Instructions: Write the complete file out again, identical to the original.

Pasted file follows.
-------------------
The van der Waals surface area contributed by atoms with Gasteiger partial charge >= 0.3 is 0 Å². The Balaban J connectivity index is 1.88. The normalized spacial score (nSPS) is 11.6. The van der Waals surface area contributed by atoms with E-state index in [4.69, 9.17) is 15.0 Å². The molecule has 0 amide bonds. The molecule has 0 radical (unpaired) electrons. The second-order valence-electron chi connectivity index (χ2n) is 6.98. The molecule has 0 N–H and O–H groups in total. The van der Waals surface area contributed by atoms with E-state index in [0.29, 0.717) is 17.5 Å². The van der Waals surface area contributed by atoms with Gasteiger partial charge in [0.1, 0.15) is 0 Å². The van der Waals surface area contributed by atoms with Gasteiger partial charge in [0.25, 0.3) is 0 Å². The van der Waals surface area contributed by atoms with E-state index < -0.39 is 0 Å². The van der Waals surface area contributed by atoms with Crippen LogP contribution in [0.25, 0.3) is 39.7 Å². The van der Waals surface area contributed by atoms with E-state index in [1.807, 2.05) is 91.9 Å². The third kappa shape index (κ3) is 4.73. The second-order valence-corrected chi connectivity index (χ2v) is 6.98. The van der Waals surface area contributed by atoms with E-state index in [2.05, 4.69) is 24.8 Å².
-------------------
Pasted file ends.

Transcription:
The van der Waals surface area contributed by atoms with Gasteiger partial charge >= 0.3 is 0 Å². The Balaban J connectivity index is 1.88. The normalized spacial score (nSPS) is 11.6. The van der Waals surface area contributed by atoms with E-state index in [4.69, 9.17) is 15.0 Å². The molecule has 0 amide bonds. The molecule has 0 radical (unpaired) electrons. The second-order valence-electron chi connectivity index (χ2n) is 6.98. The molecule has 0 N–H and O–H groups in total. The van der Waals surface area contributed by atoms with E-state index in [0.29, 0.717) is 17.5 Å². The van der Waals surface area contributed by atoms with Gasteiger partial charge in [0.1, 0.15) is 0 Å². The van der Waals surface area contributed by atoms with Gasteiger partial charge in [0.25, 0.3) is 0 Å². The van der Waals surface area contributed by atoms with E-state index < -0.39 is 0 Å². The van der Waals surface area contributed by atoms with Crippen LogP contribution in [0.25, 0.3) is 39.7 Å². The van der Waals surface area contributed by atoms with E-state index in [1.807, 2.05) is 91.9 Å². The third kappa shape index (κ3) is 4.73. The second-order valence-corrected chi connectivity index (χ2v) is 6.98. The van der Waals surface area contributed by atoms with E-state index in [2.05, 4.69) is 24.8 Å².